The U.K. government’s decision to publish a series of “technical notices” to encourage firms to prepare for a “no deal” Brexit has underlined fears that leading business and employer groups have about the U.K.’s ability to negotiate an amicable and pragmatic divorce with the European Union.

While many welcome the government’s nod to firms to prepare for the worst, business groups generally believe that greater diplomatic efforts need to be made to ensure that a “no deal” Brexit does not happen, and that more details about what shape Brexit will take need to be forthcoming—and quickly.

“By now, few can be in any doubt that ‘no deal’ would wreak havoc on economies across Europe,” says Josh Hardie, deputy director general of the Confederation of British Industry (CBI). “These papers show that those who claim crashing out of the EU on World Trade Organisation rules is acceptable live in a world of fantasy.”

He adds: “Negotiators must now get on with finalising a withdrawal agreement, put pen to paper on a jobs-first transition period and, finally, agree on a new relationship that puts people’s livelihoods above politics.”

“Negotiators must now get on with finalising a withdrawal agreement, put pen to paper on a jobs-first transition period and, finally, agree on a new relationship that puts people’s livelihoods above politics.”
Josh Hardie, Deputy Director-General, Confederation of British Industry

“This is a welcome step from the government, though not before time,” says Stephen Martin, director general of the Institute of Directors. “Now the government has planned for the worst, it can get on with negotiating for better.”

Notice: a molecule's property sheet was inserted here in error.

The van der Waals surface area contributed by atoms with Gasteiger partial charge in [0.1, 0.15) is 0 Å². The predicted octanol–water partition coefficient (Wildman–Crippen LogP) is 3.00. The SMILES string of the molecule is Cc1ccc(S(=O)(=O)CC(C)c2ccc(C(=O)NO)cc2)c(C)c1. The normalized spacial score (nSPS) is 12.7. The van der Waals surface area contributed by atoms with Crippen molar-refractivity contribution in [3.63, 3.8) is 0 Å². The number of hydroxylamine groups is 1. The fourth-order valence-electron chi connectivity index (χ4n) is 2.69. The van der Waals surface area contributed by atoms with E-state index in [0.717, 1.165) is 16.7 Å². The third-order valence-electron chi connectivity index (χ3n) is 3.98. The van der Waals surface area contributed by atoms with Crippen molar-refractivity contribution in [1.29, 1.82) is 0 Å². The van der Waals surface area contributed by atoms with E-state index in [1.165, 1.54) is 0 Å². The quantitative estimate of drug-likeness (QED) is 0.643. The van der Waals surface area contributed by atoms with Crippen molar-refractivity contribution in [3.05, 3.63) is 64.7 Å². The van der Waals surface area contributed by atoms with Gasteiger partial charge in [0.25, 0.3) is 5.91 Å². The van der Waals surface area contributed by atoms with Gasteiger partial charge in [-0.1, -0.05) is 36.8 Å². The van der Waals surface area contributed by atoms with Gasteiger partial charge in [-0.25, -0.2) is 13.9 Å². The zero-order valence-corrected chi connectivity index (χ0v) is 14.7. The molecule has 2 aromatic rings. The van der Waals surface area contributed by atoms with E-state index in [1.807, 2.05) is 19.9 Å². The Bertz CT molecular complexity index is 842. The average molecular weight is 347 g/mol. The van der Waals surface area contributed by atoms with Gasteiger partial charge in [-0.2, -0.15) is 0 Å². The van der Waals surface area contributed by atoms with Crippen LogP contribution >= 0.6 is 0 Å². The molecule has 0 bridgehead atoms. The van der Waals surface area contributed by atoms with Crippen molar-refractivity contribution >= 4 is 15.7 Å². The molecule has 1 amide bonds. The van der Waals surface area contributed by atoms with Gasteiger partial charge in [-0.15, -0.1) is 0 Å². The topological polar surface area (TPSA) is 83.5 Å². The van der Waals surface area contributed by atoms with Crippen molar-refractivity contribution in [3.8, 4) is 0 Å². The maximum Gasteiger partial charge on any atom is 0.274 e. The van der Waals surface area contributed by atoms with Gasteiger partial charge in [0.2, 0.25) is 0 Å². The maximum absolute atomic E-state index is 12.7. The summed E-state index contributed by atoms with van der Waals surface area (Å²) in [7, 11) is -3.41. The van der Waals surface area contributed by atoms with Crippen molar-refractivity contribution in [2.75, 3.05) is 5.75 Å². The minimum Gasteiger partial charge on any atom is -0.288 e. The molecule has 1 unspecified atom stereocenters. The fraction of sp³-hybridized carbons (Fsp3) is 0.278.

The U.K.’s financial services sector has been buoyed by the government’s commitment to bring EU financial services legislation into domestic law before the March 2019 exit date, and that under a Temporary Permissions Regime (TPR), financial services firms based in the European Economic Area could set up U.K. subsidiaries for up to three years after Brexit to avoid losing their passporting rights and disrupting services.

City campaign groups, however, insist that the European Union must be prepared to make similarly pragmatic gestures to ensure that the sector is not unnecessarily impeded by changes in regulation.

“The paper summarises the prudent and pragmatic actions the U.K. government is taking to help minimise the risk of potential disruption,” says Miles Celic, CEO of TheCityUK, an organisation that champions the U.K.’s financial services sector. “We urge the European Commission and EU Member States to put their own contingencies in place as soon as possible.”

Stephen Jones, CEO of trade body UK Finance, holds a similar view. “A ‘no deal’ scenario can and should be avoided. It is vital that negotiators on both sides work together to agree to solutions that prevent any unnecessary disruption and additional costs for customers in both the EU and U.K.”

While business and industry groups generally welcome the publication of the notices, some believe that they lack detail and have come too late. “It is unfortunate that businesses face several weeks wait for further information and clarification,” says Adam Marshall, director general of business association the British Chambers of Commerce (BCC). “Every additional delay means less time for businesses to prepare ahead of the U.K.’s fast-approaching exit from the EU,” he adds.